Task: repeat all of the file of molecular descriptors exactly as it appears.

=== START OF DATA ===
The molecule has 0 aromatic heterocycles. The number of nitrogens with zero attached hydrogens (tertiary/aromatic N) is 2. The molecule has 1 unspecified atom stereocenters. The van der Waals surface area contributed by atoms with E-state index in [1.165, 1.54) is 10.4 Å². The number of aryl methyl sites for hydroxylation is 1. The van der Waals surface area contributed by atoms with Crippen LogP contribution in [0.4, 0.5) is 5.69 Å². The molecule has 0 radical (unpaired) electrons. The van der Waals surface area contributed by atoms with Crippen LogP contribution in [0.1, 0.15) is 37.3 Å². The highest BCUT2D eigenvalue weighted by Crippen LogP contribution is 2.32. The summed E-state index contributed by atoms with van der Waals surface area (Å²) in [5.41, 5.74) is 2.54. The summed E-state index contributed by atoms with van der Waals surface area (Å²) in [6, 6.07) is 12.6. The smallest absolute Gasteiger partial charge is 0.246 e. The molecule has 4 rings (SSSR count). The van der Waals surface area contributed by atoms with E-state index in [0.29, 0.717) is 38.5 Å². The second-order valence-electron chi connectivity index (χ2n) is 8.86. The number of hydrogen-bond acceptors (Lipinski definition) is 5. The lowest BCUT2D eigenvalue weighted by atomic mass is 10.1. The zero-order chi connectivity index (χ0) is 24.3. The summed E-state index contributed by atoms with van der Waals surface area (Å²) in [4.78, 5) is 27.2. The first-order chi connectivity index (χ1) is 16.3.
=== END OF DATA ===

The molecule has 0 aromatic heterocycles. The number of nitrogens with zero attached hydrogens (tertiary/aromatic N) is 2. The molecule has 1 unspecified atom stereocenters. The van der Waals surface area contributed by atoms with E-state index in [1.165, 1.54) is 10.4 Å². The number of aryl methyl sites for hydroxylation is 1. The van der Waals surface area contributed by atoms with Crippen LogP contribution in [0.4, 0.5) is 5.69 Å². The molecule has 0 radical (unpaired) electrons. The van der Waals surface area contributed by atoms with Crippen LogP contribution in [0.1, 0.15) is 37.3 Å². The highest BCUT2D eigenvalue weighted by Crippen LogP contribution is 2.32. The summed E-state index contributed by atoms with van der Waals surface area (Å²) in [5.41, 5.74) is 2.54. The summed E-state index contributed by atoms with van der Waals surface area (Å²) in [6, 6.07) is 12.6. The smallest absolute Gasteiger partial charge is 0.246 e. The molecule has 4 rings (SSSR count). The van der Waals surface area contributed by atoms with E-state index in [0.29, 0.717) is 38.5 Å². The second-order valence-electron chi connectivity index (χ2n) is 8.86. The number of hydrogen-bond acceptors (Lipinski definition) is 5. The lowest BCUT2D eigenvalue weighted by atomic mass is 10.1. The zero-order chi connectivity index (χ0) is 24.3. The summed E-state index contributed by atoms with van der Waals surface area (Å²) in [4.78, 5) is 27.2. The first-order chi connectivity index (χ1) is 16.3.